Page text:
• From the “View History Tab” on the Southwest Airlines Wikipedia page, here is the number of uneconomic(?) 737-700’s in Southwest’s fleet in the last page update every year from 2007 to 2017. For bragging rights in December 2018, does anyone want to predict how many uneconomic(?) 737-700’s Southwest will have in its fleet in December 2018? Will Southwest get rid of some of these uneconomic(?) aircraft, keep the ones they have now but acquire no more, or purchase or lease additional uneconomic(?) 737-700’s? I will guess that Southwest will acquire about the same number of used 737-700’s in 2018 that it did in 2017, which would give it [(511 + 18) = 529] 737-700’s in its fleet in December 2018. Based on Southwest currently having 7 recently leased 737-700’s in storage according to Planespotters, it seems to me to be likely that the number of 737-700’s in its fleet, barring retirements or write-offs, will be at least (511 + 7) = 518 in December 2018.

            Date / # of 737-700’s / Change Since Previous Year
            12-30-17 / 511 / +18
            12-29-16 / 493 / +19
            12-24-15 / 474 / + 50
            12-31-14 / 424 / + 34
            12-30-13 / 390 / + 17
            12-31-12 / 383 / + 11
            12-31-11 / 372 / + 22
            12-31-10 / 350 / + 9
            12-30-09 / 341 / + 14
            12-31-08 / 327 / + 26
            12-31-07 / 301 / +39

            Here is the total breakdown of Southwest’s fleet, according to Wikipedia, on a 3-9-12 update, which was the first update which listed a 737-800 being is Southwest’s fleet, and the 12-30-17 update.

            Date / 737-300 / 737-500 / 737-700 / 737-800 / 737-8
            3-9-12 / 163 / 25 / 372 / 1/ o
            12-30-17 / 0 / 0/ 511 / 181 / 13

            According to this data, Southwest has added (511-372) = 139 uneconomic(?) 737-700’s, 181 737-800’s, and 13 737-8’s to its fleet since March 2012, while retiring a total of 188 737’s, consisting of 163 737-300’s and 25 737-500’s. I believe the last new 737-700 delivery to Southwest was in December 2011, a little more than a year after it acquired AirTran Airways which had a fleet of 52 737-700’s and 88 717-200’s. Southwest inducted the uneconomic (?) 737-700’s into its fleet (partially accounting for the large number of 737-700’s acquired by Southwest in 2014 and 2015 in the above list), and leased the 717-200’s to Delta. For some reason, Delta’s sublease of AirTans’s 88 717-200’s from Southwest is often mentioned in this blog, while Southwest’s acquisition of a greater number of used 737-700’s in the same time period (including 52 from AirTrans) is, as far as I can remember, only mentioned in my posts.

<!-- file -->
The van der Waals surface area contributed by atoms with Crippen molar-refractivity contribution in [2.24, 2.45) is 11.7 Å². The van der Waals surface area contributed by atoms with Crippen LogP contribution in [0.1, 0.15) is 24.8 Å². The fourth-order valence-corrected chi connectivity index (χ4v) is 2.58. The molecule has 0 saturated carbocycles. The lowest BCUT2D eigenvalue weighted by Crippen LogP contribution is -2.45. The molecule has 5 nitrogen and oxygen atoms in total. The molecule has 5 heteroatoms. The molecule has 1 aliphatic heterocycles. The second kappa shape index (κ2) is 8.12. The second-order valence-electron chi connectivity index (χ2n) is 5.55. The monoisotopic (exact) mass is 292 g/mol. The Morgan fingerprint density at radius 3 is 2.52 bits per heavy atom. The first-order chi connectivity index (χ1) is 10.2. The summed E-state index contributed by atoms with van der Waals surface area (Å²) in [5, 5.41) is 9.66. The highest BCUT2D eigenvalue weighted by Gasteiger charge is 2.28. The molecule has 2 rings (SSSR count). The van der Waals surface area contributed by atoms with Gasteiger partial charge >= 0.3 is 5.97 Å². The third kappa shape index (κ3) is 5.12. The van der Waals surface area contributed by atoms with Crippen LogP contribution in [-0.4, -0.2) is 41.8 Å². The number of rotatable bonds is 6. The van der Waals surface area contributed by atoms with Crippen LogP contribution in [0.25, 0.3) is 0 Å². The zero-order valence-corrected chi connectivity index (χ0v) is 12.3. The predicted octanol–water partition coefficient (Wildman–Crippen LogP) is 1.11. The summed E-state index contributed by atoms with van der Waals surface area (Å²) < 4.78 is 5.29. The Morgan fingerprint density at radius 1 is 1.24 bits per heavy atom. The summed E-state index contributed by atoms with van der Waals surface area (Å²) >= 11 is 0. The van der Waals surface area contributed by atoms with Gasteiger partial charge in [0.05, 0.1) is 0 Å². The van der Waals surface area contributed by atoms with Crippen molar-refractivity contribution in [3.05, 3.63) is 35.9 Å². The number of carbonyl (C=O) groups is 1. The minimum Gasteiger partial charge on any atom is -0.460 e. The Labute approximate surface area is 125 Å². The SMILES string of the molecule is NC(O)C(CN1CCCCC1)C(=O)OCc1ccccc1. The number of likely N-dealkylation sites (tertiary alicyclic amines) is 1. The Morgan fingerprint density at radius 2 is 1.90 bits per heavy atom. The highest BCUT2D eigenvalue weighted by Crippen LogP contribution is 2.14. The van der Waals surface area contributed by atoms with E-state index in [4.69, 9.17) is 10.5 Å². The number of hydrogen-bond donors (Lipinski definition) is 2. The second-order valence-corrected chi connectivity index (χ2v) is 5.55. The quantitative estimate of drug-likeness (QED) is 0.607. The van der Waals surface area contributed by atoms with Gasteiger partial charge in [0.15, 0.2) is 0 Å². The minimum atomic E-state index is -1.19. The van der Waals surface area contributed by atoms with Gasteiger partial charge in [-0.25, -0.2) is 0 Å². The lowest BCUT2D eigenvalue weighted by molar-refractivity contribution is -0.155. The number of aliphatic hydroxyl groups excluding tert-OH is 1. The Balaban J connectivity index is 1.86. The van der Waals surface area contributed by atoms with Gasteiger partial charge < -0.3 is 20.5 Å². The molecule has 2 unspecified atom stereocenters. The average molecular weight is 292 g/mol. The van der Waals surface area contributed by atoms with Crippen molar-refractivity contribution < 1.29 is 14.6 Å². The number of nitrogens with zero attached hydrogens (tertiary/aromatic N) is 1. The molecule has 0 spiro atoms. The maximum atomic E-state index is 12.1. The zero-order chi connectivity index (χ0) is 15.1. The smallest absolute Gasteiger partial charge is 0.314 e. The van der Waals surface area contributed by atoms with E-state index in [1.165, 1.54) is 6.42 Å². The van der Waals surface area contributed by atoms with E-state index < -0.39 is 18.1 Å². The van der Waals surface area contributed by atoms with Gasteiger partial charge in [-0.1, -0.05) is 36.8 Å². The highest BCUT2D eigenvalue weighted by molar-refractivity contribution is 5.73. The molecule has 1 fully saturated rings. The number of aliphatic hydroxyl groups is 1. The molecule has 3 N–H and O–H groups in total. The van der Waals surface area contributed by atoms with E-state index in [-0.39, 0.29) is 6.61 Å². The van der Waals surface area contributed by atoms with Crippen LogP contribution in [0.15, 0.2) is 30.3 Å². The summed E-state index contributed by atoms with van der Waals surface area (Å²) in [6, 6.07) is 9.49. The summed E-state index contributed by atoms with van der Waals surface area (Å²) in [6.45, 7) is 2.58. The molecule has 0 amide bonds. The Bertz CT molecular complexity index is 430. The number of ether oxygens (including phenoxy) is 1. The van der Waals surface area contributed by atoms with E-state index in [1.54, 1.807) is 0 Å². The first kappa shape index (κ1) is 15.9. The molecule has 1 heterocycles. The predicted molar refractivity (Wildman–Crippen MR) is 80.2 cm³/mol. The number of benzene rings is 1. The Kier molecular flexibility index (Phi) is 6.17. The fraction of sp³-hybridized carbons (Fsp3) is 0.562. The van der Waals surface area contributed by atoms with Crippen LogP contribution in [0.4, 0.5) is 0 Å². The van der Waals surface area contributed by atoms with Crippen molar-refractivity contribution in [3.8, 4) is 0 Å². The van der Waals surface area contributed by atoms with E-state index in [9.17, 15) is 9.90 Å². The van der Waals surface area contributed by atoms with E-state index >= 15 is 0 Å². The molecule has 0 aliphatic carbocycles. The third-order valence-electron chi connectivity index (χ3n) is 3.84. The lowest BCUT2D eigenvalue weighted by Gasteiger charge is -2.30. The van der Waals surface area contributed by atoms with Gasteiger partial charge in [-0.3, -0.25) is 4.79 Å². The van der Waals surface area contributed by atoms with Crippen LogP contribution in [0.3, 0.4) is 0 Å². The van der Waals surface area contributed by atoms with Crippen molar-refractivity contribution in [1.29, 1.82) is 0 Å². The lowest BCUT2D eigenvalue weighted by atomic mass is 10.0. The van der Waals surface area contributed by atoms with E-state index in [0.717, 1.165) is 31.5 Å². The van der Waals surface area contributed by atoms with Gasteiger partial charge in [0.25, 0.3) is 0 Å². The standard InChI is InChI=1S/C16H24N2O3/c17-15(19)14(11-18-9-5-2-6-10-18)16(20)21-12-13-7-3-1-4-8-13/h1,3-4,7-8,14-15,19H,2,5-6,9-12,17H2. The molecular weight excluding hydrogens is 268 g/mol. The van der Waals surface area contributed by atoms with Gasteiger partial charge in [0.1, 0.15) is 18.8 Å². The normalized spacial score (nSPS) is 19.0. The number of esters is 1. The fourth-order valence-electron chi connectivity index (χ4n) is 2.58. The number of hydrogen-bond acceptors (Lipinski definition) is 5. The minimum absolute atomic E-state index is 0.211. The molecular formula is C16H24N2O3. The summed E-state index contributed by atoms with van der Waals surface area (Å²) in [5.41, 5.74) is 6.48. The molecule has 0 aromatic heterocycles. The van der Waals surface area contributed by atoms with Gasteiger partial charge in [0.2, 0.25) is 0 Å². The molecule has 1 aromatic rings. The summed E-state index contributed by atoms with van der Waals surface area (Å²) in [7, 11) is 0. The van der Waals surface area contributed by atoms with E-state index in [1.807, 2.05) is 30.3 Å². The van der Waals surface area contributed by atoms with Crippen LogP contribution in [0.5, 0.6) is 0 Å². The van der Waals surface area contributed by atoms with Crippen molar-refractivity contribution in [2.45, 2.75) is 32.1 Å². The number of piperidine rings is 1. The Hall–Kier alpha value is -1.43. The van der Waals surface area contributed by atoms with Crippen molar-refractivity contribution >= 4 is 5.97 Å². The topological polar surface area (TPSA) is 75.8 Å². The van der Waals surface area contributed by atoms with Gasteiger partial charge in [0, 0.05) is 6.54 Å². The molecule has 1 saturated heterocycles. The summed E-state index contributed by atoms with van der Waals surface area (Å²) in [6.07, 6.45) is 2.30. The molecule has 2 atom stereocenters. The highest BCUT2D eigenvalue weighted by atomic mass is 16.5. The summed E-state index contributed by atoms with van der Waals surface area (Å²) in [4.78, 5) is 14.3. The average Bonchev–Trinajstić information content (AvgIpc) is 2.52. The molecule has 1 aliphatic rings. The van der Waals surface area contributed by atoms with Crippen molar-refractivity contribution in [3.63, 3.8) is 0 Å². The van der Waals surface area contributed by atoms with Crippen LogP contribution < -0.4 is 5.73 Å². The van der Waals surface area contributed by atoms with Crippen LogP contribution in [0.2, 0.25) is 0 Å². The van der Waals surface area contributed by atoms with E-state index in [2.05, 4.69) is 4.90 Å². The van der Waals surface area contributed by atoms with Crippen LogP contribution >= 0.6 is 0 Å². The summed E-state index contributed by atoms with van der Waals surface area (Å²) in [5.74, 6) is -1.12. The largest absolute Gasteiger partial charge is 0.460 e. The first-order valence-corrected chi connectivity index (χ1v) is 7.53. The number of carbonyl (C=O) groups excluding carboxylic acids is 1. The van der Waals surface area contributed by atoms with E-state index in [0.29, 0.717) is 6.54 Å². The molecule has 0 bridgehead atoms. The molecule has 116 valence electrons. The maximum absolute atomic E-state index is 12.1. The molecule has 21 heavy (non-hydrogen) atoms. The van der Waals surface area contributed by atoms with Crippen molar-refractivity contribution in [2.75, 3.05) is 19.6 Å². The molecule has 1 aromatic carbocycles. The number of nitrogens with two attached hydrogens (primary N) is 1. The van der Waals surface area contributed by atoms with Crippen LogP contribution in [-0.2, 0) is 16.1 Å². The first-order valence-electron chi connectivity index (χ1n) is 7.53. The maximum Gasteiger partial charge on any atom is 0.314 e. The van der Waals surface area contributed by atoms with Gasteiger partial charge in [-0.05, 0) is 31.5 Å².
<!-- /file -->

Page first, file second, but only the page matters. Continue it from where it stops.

• The Cseries doesnt need Airbus engineers to slash its cost, its more advanced than their own narrow body.
      What Airbus does bring is ability to buy major components at lower prices due its production per year of hundreds of planes vs Bombardier producing dozens.

  4. There are points in common between the two cases, but we may have to look at what is different. First, the prominent and explicit role of government aid in many different formats. Democracies have more difficulty to hide these values from the eyes of the public. Secondly the great distance between the production costs and sale price. Finally the manifest disrespect for the commission reflected in the refusal to answer what had been asked.

  5. No planes have been built for Delta yet; so how could Bombardier “supply” the costs of doing so? They should Have just picked random numbers out of the air ?

    • Hello VJ,

      Regarding: “No planes have been built for Delta yet; so how could Bombardier “supply” the costs of doing so?”

      They could have submitted a business model that showed that over the lifespan of the C-Series program, the income from sales was projected to cover the costs of the C-Series program. This is what Boeing did in the production cost model that was used by the USDOC to establish a dumping margin after Bombardier refused to submit a rebuttal model that USDOC could have compared to the model submitted by Boeing, or any data at all that could have been used by USDOC to calculate a dumping margin (or lack of one) according to Bombardier supplied data. I find it hard to believe that a for profit company in a market economy would not have completed such an analysis (the “business case”) before authorizing an expensive project. If Bombardier did not complete such an analysis, it might explain much about the results of their recent aircraft projects. C-Series: billions over budget and years behind schedule, Learjet 85 canceled due to being over budget and behind schedule, Global 7000: 2 years behind schedule and over budget.